The amazing thing about writing the book is that I have actually been able to encourage a good bit more communication about how we treat each other and how we can do better.

Epoch Times: Many people have been inspired by “Pay It Forward” to be kind to others. Could you tell us about any particular stories of people paying it forward that stand out to you?

Ms. Hyde: You know, there have been so many. And so many are so big and sweeping, and ongoing. And yet I still keep thinking about a note from a second grader who wrote to me in 2000, shortly after his teacher had read him a newspaper article about the book.

He told me he wanted to visit a nursing home and talk to the people there because he thought they were lonely. Nobody has really topped that. At least, not for me. It’s just so incredibly pure.

Epoch Times: Was there a particular moment you realized what kind of effect your book was having? (Maybe a first instance of someone paying it forward that you heard about.)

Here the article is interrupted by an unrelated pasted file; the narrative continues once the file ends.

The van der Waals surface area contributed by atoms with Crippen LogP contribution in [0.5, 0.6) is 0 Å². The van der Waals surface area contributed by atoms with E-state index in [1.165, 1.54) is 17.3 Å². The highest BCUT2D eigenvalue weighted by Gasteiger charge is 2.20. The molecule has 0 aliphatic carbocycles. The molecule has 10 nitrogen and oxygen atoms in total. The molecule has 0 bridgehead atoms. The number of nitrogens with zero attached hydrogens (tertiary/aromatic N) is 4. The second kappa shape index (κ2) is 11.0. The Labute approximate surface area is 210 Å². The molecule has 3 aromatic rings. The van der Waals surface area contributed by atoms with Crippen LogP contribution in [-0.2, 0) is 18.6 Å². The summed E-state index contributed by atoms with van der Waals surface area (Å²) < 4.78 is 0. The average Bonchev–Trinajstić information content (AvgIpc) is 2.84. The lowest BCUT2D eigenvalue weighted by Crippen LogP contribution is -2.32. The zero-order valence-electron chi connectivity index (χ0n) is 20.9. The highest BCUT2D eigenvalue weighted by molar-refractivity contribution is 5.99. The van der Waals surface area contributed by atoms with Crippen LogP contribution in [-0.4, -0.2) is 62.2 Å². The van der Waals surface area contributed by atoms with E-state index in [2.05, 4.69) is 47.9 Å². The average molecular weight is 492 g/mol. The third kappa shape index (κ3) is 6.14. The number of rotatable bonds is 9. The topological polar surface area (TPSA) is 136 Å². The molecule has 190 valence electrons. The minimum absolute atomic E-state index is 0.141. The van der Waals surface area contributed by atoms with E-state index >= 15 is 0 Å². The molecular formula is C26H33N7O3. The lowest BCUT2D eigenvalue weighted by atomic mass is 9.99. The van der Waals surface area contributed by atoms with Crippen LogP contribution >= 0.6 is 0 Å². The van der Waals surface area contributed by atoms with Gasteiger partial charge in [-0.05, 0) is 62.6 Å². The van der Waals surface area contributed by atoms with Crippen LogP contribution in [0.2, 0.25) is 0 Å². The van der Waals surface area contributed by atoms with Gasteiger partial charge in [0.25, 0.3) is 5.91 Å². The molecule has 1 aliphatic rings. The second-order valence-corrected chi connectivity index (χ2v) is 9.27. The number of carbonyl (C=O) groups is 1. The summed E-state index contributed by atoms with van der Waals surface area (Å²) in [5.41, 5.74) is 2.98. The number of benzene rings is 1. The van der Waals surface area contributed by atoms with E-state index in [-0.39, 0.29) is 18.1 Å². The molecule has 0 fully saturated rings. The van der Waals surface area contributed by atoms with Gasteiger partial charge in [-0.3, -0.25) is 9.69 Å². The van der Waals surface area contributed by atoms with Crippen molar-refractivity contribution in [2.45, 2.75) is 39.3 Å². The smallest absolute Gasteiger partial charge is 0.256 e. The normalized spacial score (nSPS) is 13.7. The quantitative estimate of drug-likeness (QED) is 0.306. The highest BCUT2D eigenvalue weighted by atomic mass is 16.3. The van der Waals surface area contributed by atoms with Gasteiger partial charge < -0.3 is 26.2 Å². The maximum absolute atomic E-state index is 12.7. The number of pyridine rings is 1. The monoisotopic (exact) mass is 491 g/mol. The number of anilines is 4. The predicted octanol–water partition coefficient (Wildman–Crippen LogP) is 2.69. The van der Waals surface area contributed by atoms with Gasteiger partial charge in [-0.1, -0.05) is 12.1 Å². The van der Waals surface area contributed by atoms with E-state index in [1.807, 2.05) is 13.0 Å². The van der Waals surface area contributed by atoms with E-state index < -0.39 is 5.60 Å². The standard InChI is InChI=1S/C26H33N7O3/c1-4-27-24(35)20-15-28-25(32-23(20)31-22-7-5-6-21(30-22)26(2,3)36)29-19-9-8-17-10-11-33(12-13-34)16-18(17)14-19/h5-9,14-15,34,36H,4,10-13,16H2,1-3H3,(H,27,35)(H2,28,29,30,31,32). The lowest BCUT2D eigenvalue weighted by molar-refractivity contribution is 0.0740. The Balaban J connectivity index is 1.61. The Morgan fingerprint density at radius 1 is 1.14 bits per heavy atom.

Ms. Hyde: Two moments.

First, in the year 2000 when someone sent me a link to the story in the Buffalo News about the lost car payment. A woman had written a check for half of what she owed for her car payment. But on the way to the post office she lost it.

There was no return address on the envelope, so the couple who found it had to open it to see to whom it should be returned. When they saw the note apologizing for the short payment and asking for more time, they wrote a check for the other half and then mailed it in. And they contacted the woman to tell her what they had done. They had just seen the movie Pay It Forward the previous night.

Second, when I was out on the book tour—my first tour city—and someone in a bookstore came up to me and said, “I will.” That’s when I realized it had jumped off the page. I just didn’t know how much yet. (“I will” is not in the movie, but is a line of commitment from the end of the book.)

Epoch Times: What would you like to communicate to the public leading up to this year’s Pay It Forward Day?